The surname Prewett is derived from the Middle English word "prou," meaning "brave," or "valiant," with the addition of either of two common diminutive suffixes: "-et" or "-ot." As such, this name is thought to have originally been a nickname
for someone small, but brave.
Early Origins of the Prewett family
The surname Prewett was first found in Carmarthenshire
(Welsh: Sir Gaerfyrddin), located in Southwest Wales
, one of thirteen historic counties and presently one of the principal area in Wales, where they held a family seat
from very ancient times, well before the Norman Conquest
and the arrival of Duke William at Hastings in 1066 A.D.
Early History of the Prewett family
This web page shows only a small excerpt of our Prewett research.Another 222 words (16 lines of text) covering the years 1202, 1278, 1558 and 1599 are included under the topic Early Prewett History in all our PDF Extended History products and printed products wherever possible.
Prewett Spelling Variations
have an extremely large amount of spelling variations
of their native surnames to their credit. As time progressed, the old Brythonic names of Wales
were recorded in English, which was especially problematic since the English language had extreme difficulty recording the highly inflected sounds of Cymraeg. Spelling variations
were, however, also carried out according to an individual's design: a branch loyalty within the family, a religious adherence, or even patriotic affiliations could be indicated by spelling variations of one's name. The spelling variations of the name Prewett have included Pruett, Prewitt, Prewett, Pruet, Prewert and others.
Early Notables of the Prewett family (pre 1700)
Another 28 words (2 lines of text) are included under the topic Early Prewett Notables in all our PDF Extended History products and printed products wherever possible.
Migration of the Prewett family to Ireland
Some of the Prewett family moved to Ireland
, but this topic is not covered in this excerpt.Another 125 words (9 lines of text) about their life in Ireland is included in all our PDF Extended History products and printed products wherever possible.
Migration of the Prewett family to the New World and Oceana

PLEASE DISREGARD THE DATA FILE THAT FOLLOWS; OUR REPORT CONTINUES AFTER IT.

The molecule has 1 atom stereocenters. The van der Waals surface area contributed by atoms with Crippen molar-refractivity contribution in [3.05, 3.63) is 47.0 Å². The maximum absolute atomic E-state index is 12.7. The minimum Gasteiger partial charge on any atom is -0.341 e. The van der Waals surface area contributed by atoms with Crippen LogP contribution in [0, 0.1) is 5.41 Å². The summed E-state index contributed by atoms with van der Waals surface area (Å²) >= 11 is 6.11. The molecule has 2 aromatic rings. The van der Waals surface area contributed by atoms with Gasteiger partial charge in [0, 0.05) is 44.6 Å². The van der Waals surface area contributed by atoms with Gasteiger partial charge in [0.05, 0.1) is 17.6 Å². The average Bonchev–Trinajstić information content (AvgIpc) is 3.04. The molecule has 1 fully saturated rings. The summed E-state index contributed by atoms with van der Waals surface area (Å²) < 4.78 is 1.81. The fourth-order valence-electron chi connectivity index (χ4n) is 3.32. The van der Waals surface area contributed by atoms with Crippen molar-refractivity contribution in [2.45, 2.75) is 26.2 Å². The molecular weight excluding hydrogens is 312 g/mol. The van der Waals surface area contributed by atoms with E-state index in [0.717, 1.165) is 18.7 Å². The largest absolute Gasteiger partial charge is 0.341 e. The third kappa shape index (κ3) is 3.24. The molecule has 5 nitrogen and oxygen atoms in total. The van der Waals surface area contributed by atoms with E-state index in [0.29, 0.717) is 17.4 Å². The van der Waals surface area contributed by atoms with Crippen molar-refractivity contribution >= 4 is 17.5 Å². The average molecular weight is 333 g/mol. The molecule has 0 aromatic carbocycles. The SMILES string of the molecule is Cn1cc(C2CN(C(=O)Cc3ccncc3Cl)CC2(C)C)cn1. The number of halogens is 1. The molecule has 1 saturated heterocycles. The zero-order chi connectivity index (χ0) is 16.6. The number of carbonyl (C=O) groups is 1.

families joined their Scottish and Irish neighbors during the late 1800s and early 1900s in seeking refuge in North America. Like the Irish and Scottish, many Welsh
anxiously awaited the work, freedom, and opportunities that they believed lay in North America. Those who did journey over to the United States and what became known as Canada often realized those dreams, but only through much toil and perseverance. Whenever and however these Welsh
immigrants arrived in North America, they were instrumental in the creation of the industry, commerce, and cultural heritage within those two developing nations. In the immigration and passenger lists a number of early immigrants bearing the name Prewett were found:
Prewett Settlers in United States in the 17th Century
- Ann Prewett, who settled in Jamaica in 1663 with her husband
Prewett Settlers in United States in the 18th Century
- Anne Prewett, who landed in Virginia in 1701 CITATION[CLOSE]
Filby, P. William, Meyer, Mary K., Passenger and immigration lists index : a guide to published arrival records of about 500,000 passengers who came to the United States and Canada in the seventeenth, eighteenth, and nineteenth centuries. 1982-1985 Cumulated Supplements in Four Volumes Detroit, Mich. : Gale Research Co., 1985, Print (ISBN 0-8103-1795-8)
Prewett Settlers in Australia in the 19th Century
- George Prewett, aged 20, a labourer, who arrived in South Australia in 1850 aboard the ship "Lysander" CITATION[CLOSE]
State Records of South Australia. (Retrieved 2010, November 5) LYSANDER 1850. Retrieved http://www.slsa.sa.gov.au/BSA/1850Lysander.htm
Contemporary Notables of the name Prewett (post 1700)
- Frank James Prewett (1893-1962), Canadian war poet of World War I who lived most of his life in Britain
The Prewett Motto
The motto was originally a war cry or slogan. Mottoes first began to be shown with arms in the 14th and 15th centuries, but were not in general use until the 17th century. Thus the oldest coats of arms generally do not include a motto. Mottoes seldom form part of the grant of arms: Under most heraldic authorities, a motto is an optional component of the coat of arms, and can be added to or changed at will; many families have chosen not to display a motto.
Motto: Deus pascit corvos
Motto Translation: God feeds the ravens.